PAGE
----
Working in College: Pros and Cons
College brings about many milestones: new friends, more freedom, and grown-up choices. Among those choices is whether or not you’ll earn a paycheck, and what type of job you’ll pursue.
Working during college isn’t uncommon: The most recent available statistics (2015) from the federal government’s National Center for Education Statistics show that 43% of full-time and 78% of part-time undergraduates are employed. There are benefits to working while in school beyond just earning extra money, but there are potential drawbacks as well. Here, we take a look at both sides.
For Working Learners, Opportunities and Benefits Abound
Plenty of students who work during college do so out of necessity, not choice. But even if a job is a must, there are good reasons to have one.
“Students who have a part-time job while in college are forced to develop better time management skills and to learn the importance of being prompt, professional and dependable. These are all qualities that will serve them well, regardless of their career pathway of choice.”
According to Center for Career Development (CCD) at West Virginia University Director David Durham, “Working during college can be challenging, but the benefits usually make it well worth the trouble. The obvious short-term benefit is earning extra money. But in the long-term, students who have a part-time job while in college are forced to develop better time management skills and to learn the importance of being prompt, professional and dependable. These are all qualities that will serve them well, regardless of their career pathway of choice.”
For students who do want to work, new employment models provide more pathways to a paycheck. Think: Uber, third-party food-delivery services, and multi-level marketing companies like Rodan & Fields, Thrive, etc. Today’s job market has a plethora of employment options that allow for flexible hours and/or working remotely. For that reason, a job, particularly a part-time one, can be more easily molded to your school schedule than ever before.
|Students choosing to seek employment can take advantage of these benefits:|
Students choosing to seek employment can take advantage of these benefits: Plentiful options to make extra pocket cash, if not a respectable income
Students choosing to seek employment can take advantage of these benefits: Helpful resources for advice and guidance
Students choosing to seek employment can take advantage of these benefits: Practice for real-world employment
Students choosing to seek employment can take advantage of these benefits: Money-management experience
Still not sure where to start? Many public universities have departments dedicated to supporting students as workers through school and beyond. Case in point: The Center for Career Development at West Virginia University provides students as well as alumni with access to guidance for on-campus internships, resume reviews, mock interviews, weekly newsletters, and more.
For Some Students, Work Can Curtail Career Advancement
For the majority of students, the choice to enter college speaks to a desire to learn and to pursue a job in a given field upon graduation. A study conducted at Georgetown University shows that “on average, more education yields more pay.” Those with higher degrees tend to have more career and financial stability throughout their professional lives.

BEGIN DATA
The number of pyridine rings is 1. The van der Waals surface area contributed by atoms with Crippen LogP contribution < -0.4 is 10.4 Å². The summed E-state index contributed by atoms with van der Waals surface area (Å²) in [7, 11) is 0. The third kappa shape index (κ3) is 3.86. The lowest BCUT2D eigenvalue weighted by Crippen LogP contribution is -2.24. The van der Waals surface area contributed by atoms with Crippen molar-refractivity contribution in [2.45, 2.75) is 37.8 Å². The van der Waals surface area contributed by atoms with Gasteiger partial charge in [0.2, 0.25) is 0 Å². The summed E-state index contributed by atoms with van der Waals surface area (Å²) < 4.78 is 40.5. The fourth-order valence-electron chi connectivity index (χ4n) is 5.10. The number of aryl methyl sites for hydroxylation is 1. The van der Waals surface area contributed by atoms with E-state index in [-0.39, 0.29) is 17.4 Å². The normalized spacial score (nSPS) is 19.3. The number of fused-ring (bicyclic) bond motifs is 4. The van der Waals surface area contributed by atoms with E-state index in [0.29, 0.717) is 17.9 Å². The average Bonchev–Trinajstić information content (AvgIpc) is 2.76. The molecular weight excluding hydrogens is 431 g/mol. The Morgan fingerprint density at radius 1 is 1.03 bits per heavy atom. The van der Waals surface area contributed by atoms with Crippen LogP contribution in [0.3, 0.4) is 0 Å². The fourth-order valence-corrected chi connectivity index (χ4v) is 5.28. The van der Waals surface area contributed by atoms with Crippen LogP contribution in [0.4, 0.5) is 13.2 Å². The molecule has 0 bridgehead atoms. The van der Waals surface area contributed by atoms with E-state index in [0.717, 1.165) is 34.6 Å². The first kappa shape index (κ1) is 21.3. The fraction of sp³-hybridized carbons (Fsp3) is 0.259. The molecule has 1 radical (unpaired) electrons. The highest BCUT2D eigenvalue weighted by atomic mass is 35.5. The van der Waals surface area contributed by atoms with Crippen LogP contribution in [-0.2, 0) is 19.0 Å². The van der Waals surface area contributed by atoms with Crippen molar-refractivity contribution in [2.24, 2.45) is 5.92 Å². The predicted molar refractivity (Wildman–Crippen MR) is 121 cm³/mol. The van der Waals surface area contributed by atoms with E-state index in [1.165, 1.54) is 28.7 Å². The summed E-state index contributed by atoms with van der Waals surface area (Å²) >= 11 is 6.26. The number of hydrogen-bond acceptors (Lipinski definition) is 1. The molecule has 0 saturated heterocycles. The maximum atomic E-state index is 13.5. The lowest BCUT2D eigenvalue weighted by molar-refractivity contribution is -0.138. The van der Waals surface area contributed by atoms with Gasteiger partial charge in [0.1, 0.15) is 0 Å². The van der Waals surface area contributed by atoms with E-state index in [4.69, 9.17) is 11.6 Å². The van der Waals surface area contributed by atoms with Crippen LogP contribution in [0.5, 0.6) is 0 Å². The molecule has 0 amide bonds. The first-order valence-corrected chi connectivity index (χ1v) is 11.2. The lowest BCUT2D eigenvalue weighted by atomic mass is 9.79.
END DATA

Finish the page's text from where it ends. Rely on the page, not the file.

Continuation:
So, when it comes to working while in school, students need to weigh their options seriously. In addition to university resources, students can seek the advice of career coaches. While finances likely prevent one-on-one consulting, some career coaches provide free information on their websites. One such adviser is Angela Copeland of Copeland Coaching, who offers a wealth of advice on her blog.
When asked about the potential drawbacks for working students, Copeland’s opinions are pragmatic, and sum up the real-life hurdles students face. She advised students to consider these challenges of working while pursuing a degree:
|Potential drawbacks of working while in college|
Potential drawbacks of working while in college It can be distracting, especially if you're trying to work a lot of hours.
Potential drawbacks of working while in college A 4-year degree can end up taking longer.
Potential drawbacks of working while in college Some of the easiest jobs to attain might not offer valuable experience that will set you apart from your peers.
Many academic professionals and numerous studies uphold the benefits of working during college, with the caveat that students limit hours to between 10 and 15 a week. A study published in the International Journal of Business Administration found that 11 hours is the magic number where school and work don’t collide in a negative way.
While such a specific number may not be achievable, the main takeaway is that while in college, if at all possible, academics should be the main focus. Work should come second.
The Bottom Line
The decision to work while pursuing a degree is a personal one. Each student should look at the benefits and drawbacks and then apply those to his/her circumstances. Will it interfere with the course of study? Will it benefit post-graduation job seeking? Is it necessary for financial stability throughout college? Seek out resources, either on campus, online, or one on one, to determine the best work-school balance for you.
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